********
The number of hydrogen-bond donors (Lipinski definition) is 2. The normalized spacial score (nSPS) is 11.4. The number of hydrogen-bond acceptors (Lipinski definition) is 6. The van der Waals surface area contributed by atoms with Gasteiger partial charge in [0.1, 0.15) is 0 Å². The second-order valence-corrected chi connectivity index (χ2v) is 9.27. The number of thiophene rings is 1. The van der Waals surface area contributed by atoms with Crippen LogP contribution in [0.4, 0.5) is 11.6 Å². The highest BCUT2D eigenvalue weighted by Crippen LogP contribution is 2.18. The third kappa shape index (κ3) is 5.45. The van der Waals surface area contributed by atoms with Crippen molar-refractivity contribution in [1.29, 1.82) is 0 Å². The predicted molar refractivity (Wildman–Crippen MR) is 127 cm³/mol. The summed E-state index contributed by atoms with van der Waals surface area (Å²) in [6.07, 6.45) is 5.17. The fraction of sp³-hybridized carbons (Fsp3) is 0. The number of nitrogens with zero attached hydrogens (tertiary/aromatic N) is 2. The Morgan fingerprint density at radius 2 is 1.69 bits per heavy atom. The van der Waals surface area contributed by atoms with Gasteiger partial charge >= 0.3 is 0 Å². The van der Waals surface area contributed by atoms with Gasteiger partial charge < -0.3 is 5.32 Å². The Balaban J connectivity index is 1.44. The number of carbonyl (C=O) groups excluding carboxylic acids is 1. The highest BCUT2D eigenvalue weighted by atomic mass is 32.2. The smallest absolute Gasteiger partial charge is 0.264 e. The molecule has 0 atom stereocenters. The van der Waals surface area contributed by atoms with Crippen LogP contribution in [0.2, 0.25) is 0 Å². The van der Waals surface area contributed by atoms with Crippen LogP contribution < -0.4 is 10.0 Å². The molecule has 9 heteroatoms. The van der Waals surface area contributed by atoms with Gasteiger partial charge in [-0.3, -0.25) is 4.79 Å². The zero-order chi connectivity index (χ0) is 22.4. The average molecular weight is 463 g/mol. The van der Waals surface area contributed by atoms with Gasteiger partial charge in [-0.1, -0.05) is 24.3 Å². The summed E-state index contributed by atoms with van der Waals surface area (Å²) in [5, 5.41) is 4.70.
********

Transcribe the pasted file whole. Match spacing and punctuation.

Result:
The number of hydrogen-bond donors (Lipinski definition) is 2. The normalized spacial score (nSPS) is 11.4. The number of hydrogen-bond acceptors (Lipinski definition) is 6. The van der Waals surface area contributed by atoms with Gasteiger partial charge in [0.1, 0.15) is 0 Å². The second-order valence-corrected chi connectivity index (χ2v) is 9.27. The number of thiophene rings is 1. The van der Waals surface area contributed by atoms with Crippen LogP contribution in [0.4, 0.5) is 11.6 Å². The highest BCUT2D eigenvalue weighted by Crippen LogP contribution is 2.18. The third kappa shape index (κ3) is 5.45. The van der Waals surface area contributed by atoms with Crippen molar-refractivity contribution in [1.29, 1.82) is 0 Å². The predicted molar refractivity (Wildman–Crippen MR) is 127 cm³/mol. The summed E-state index contributed by atoms with van der Waals surface area (Å²) in [6.07, 6.45) is 5.17. The fraction of sp³-hybridized carbons (Fsp3) is 0. The number of nitrogens with zero attached hydrogens (tertiary/aromatic N) is 2. The Morgan fingerprint density at radius 2 is 1.69 bits per heavy atom. The van der Waals surface area contributed by atoms with Gasteiger partial charge >= 0.3 is 0 Å². The van der Waals surface area contributed by atoms with Gasteiger partial charge < -0.3 is 5.32 Å². The Balaban J connectivity index is 1.44. The number of carbonyl (C=O) groups excluding carboxylic acids is 1. The highest BCUT2D eigenvalue weighted by atomic mass is 32.2. The smallest absolute Gasteiger partial charge is 0.264 e. The molecule has 0 atom stereocenters. The van der Waals surface area contributed by atoms with Crippen LogP contribution in [0.2, 0.25) is 0 Å². The van der Waals surface area contributed by atoms with Crippen LogP contribution < -0.4 is 10.0 Å². The molecule has 9 heteroatoms. The van der Waals surface area contributed by atoms with Gasteiger partial charge in [-0.3, -0.25) is 4.79 Å². The zero-order chi connectivity index (χ0) is 22.4. The average molecular weight is 463 g/mol. The van der Waals surface area contributed by atoms with Gasteiger partial charge in [-0.1, -0.05) is 24.3 Å². The summed E-state index contributed by atoms with van der Waals surface area (Å²) in [5, 5.41) is 4.70.